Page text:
He headed off to get the part.  Of course no one had the thing in stock, so around noon he called and said it would be at least Monday.  We rescheduled for the following Friday.

Thursday Jean leaves a note on my desk.  We had a half beef on order from Links, a local meat processor, and they were going to let us know a “week or so ahead” when it would be ready so we could make space in the freezer.  I had doubts it would fit in our freezer anyway.  I ended up taking a half vacation day, and we went and picked up a new freezer and 500 odd pounds of meat. Not exactly the original plan, but we got everything  put away that evening.  Friday Caleb got the baler running without too much issue and we got started.  I will say that re-baling is wildly more painful than baling in the field, although at least it wasn’t 95 degrees… Even so, I think I didn’t hydrate well enough.  When I got home after Friday’s work, I felt chilled and ached pretty much everywhere.  By about midnight I felt fine, which is good because we still had sixty or  eighty bales to finish up on Saturday.  We had already sold a hundred bales, and as we finished baling, a truck arrived to start loading.  These were nice tight bales, easily 60 pounds.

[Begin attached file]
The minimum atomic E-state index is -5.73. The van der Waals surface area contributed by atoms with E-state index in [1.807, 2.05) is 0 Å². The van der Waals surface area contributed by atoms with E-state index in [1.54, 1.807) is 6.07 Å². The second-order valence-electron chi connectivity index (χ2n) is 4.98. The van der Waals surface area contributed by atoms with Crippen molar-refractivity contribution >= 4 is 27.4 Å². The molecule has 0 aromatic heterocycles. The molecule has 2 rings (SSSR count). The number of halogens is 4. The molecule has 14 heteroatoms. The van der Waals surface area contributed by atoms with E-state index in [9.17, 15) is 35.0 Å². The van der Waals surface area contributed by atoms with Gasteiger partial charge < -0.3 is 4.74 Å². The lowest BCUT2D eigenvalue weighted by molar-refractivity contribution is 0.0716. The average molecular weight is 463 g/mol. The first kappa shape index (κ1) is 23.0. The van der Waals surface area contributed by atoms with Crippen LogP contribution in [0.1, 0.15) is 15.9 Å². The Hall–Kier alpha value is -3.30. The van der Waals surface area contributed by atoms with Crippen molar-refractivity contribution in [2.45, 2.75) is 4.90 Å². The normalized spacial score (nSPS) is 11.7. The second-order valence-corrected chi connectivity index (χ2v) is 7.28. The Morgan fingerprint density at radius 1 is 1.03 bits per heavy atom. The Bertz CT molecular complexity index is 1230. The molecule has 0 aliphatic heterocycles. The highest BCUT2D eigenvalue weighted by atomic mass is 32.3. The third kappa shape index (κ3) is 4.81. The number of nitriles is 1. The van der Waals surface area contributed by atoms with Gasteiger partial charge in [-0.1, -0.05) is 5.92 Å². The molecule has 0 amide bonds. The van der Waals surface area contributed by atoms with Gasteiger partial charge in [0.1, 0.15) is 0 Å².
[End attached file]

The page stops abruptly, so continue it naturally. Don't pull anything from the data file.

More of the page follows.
Caleb says the New Holland folks stand behind all their equipment…except the manure spreader!

 

 

An ash borer victim

This ash tree volunteered from an old burn pile.  I was hoping it would develop into a nice shade tree, but I’m afraid it is not to be.   This is the first real sign of infestation I’ve seen in our neighborhood. We have a few other ash trees in the yard, and I would hate to lose them.  Apparently there are some systemic insecticides available in the last few years, which I’m reading about at http://www.emeraldashborer.info  The threshold for surviving is 50% canopy loss, so I think we’ll burn this tree in our woodburner, but will think seriously about treating the others.